Drunk Driving Statistics – Durham Personal Injury Attorney

Durham Personal Injury Attorney – With the warmer weather rolling in, more and more people will be going downtown on the weekends or heading to outdoor parties and cookouts.  Since alcohol is commonly available among these festivities, it’s important for everyone to remember that driving under the influence puts you, your passengers, and other people on the road in danger. It also presents an opportunity for you to get charged with a DWI.

Risking your life, the life of others or even just your driver’s license is not worth the risk.  Remember to call a cab/Uber/Lyft, use a designated driver, or to stay wherever you are drinking.  Here are a few drunk driving statistics to remember before you consider getting behind the wheel or letting someone else drive home drunk.

Drunk Driving Statistics

  • In 2012, a total of 10,322 people died in alcohol related vehicle accidents.  That is a rate of 1 person every 51 minutes.  This number accounts for 31% of the total vehicle accident deaths in 2012.
  • In 2013, a total of 10,072 people died in alcohol related vehicle accidents.  That is a rate of 1 person every 52 minutes.  Approximately 290,000 people were injured.
  • In 2012, 239 (20%) traffic deaths for children ages 0 to 14 years old were due to alcohol related crashes.  More alarming, over half of those 239 children were passengers in a vehicle driven by someone who was under the influence of alcohol.
  • Between 2003 and 2012, 4,102 people were killed in North Carolina in an alcohol related vehicle accident.
  • In 2011, alcohol related vehicle fatalities occurred at a rate of 4.5 times more frequently at night than they did during daylight hours.
  • In 2017 alone, 8,176 alcohol related vehicle accidents occurred in North Carolina with 208 people killed as a result.
  • Of all drivers arrested on drunk driving charges, about 1/3 have been arrested for driving under the influence in the past.
  • Someone is injured in a motor vehicle accident involving alcohol every 2 minutes.

How Can These Numbers be Lowered?

Following these tips when planning an event or outing can help keep you and your friends or family safe.

  • Use a designated driver when going out or volunteer to be the designated driver.
  • Call a cab for you or a house guest who has had too much to drink.
  • Download and set up the Uber or Lyft app prior to the event if you or others plan to drink.
  • Speak to your teenagers about the dangers of getting in a vehicle with someone who has been drinking.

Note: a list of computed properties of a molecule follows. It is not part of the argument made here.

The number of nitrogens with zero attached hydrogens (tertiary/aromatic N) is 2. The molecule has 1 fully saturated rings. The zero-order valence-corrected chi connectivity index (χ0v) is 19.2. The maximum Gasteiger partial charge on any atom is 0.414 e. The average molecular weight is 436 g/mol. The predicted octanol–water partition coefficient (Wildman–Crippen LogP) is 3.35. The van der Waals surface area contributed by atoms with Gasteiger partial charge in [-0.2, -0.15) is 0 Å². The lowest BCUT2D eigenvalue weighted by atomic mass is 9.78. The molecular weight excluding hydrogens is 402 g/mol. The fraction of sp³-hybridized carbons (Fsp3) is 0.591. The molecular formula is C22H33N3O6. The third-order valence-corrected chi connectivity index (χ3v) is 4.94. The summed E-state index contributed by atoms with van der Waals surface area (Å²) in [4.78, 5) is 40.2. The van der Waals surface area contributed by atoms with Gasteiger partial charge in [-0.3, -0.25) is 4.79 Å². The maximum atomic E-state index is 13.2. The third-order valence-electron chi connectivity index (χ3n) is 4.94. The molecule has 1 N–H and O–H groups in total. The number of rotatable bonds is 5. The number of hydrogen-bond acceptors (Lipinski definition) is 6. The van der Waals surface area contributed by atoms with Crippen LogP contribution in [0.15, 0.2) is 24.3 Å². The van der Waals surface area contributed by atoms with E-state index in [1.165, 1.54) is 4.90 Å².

• Don’t provide alcohol to anyone under 21.

How do Cops Spot a Drunk Driver?

Fortunately, many people are charged with driving under the influence before they have a chance to cause an accident.  There are several signs that law enforcement officers are looking to spot a drunk driver.  Remember these warning signs and use extreme caution if you come across a driver who is exerting these behaviors on the road:

  • Making wide or erratic turns
  • Driving at an abnormally slow speed
  • Driving along the center line or off the shoulder
  • Driving on the wrong side of the road
  • Not using headlights when it is dark
  • Stopping without cause
  • Swerving or weaving within the lane
  • Using signals incorrectly
  • Nearly hitting another object such as a mailbox
  • Ignoring stoplights, stop signs and other traffic signals

When you are the victim of a motor vehicle accident, the time that follows can be chaotic as you are thrown into doctors appointments, medical bills, insurance claims, and more.  When you learn your injuries could have been prevented if the driver had not been drinking before getting behind the wheel, it is easy to become even more frustrated.

Working with a Durham Personal Injury Attorney can be helpful in letting you get back on your feet while the attorney handles the legal details.  The personal injury attorneys at Wallace Pierce Law in Durham want to speak to you about your case to see how we can help.  Call (919) 313-2729 today to schedule your free consultation.

 

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Source: CDC: Impaired Driving: Get the Facts

Source: CDC: Sobering Facts: Drunk Driving in North Carolina

Source: National Highway Traffic Safety Administration: Impaired Driving

Source: MADD – Drunk Driving Statistics

Source: NCDOT: North Carolina 2017 Traffic Crash Facts


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